The Legal System Generally
Australia is a common law based Federal system. Australian trials, much like trials in the U.S., are conducted in an adversarial manner. Originally trials were heard by a judge and a jury, but in recent years, the jury trial has eroded.
Australian civil procedure allows for pretrial documentary discovery but does not allow for pretrial depositions. Most Australian courts favor a category-based approach to discovery in which the parties will exchange lists that set out the documents each party believes relevant to the legal case. The lists are filed in court and the opposing party is then allowed to inspect the other party. Discovery may be sought from the defendants and the representative plaintiff in a representative proceeding, but authorities disagree as to whether and when it is appropriate to order discovery against group members. Group members may be required to provide trade data and to respond to inquiries confirming the accuracy of the trade data, but they are not typically required to provide additional discovery or to attend hearings or review submissions.
Costs of litigation and attorney fees
Australia is a “loser pays” system, and the court may require the losing party to pay the prevailing party’s costs and attorneys’ fees. Absent class members are not responsible for paying any of the defendant’s costs if the defendant prevails in a class action. Ultimately, the award of fees and costs is discretionary and the court may determine appropriate amounts and whether costs and fees should be awarded. Attorneys are prohibited from representing clients on a contingent fee basis, but third party funding is available and widely used. As discussed in more detail below, the lack of contingent fees and the risk of being required to pay defendant’s costs if litigation is unsuccessful, has had a unique impact on collective actions in Australia. Third party litigation funding is frequently used, and in the past, the use of third party litigation funding has influenced the way a class is defined so that only members who signed the litigation funding agreement are considered class members. Recent Australian jurisprudence may be changing the way the cases have heretofore operated. Overall, the risks of participating in Australian representative proceedings are still minimal because of the use of third party funding.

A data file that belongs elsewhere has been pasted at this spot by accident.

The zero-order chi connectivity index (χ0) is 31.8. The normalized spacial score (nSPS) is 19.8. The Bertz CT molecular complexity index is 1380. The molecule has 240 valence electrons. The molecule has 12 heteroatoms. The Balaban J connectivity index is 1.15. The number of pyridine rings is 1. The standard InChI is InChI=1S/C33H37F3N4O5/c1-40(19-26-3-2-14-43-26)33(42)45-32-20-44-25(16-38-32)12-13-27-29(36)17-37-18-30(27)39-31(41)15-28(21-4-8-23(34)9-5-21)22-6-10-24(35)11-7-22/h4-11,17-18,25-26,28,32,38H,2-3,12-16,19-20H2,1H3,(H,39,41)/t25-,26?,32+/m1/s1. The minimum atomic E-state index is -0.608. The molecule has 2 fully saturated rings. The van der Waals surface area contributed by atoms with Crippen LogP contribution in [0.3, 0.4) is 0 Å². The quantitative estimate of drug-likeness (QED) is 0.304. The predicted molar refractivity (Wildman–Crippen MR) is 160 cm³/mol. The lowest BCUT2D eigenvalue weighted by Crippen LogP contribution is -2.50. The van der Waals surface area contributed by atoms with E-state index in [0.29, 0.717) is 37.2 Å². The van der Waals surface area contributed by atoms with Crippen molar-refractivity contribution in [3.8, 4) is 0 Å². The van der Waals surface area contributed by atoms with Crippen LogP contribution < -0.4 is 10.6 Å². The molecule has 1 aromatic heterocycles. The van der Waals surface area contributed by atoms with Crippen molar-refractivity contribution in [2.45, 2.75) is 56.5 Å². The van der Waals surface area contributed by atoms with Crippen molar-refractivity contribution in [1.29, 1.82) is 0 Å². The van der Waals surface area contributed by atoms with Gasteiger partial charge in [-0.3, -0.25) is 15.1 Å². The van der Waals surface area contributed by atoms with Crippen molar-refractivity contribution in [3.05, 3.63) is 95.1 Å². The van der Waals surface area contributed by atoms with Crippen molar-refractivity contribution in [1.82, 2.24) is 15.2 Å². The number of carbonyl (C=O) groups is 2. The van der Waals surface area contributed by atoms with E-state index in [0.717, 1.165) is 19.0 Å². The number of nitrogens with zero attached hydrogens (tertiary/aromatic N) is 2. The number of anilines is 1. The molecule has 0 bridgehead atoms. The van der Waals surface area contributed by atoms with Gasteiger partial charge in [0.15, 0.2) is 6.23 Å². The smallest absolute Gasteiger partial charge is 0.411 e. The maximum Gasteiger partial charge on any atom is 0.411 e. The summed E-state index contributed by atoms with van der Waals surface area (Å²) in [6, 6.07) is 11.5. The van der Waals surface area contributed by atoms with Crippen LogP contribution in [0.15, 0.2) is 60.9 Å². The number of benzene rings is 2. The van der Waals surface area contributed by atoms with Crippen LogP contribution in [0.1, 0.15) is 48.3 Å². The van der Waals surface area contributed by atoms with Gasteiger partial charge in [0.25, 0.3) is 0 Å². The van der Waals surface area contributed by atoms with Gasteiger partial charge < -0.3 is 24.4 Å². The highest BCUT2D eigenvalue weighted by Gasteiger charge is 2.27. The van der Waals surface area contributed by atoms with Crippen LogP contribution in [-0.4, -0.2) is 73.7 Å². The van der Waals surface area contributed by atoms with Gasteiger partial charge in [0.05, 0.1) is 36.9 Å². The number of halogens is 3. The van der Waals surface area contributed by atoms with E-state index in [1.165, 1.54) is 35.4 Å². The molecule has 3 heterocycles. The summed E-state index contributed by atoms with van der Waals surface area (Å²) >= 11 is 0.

Overview of the Australia’s Securities Laws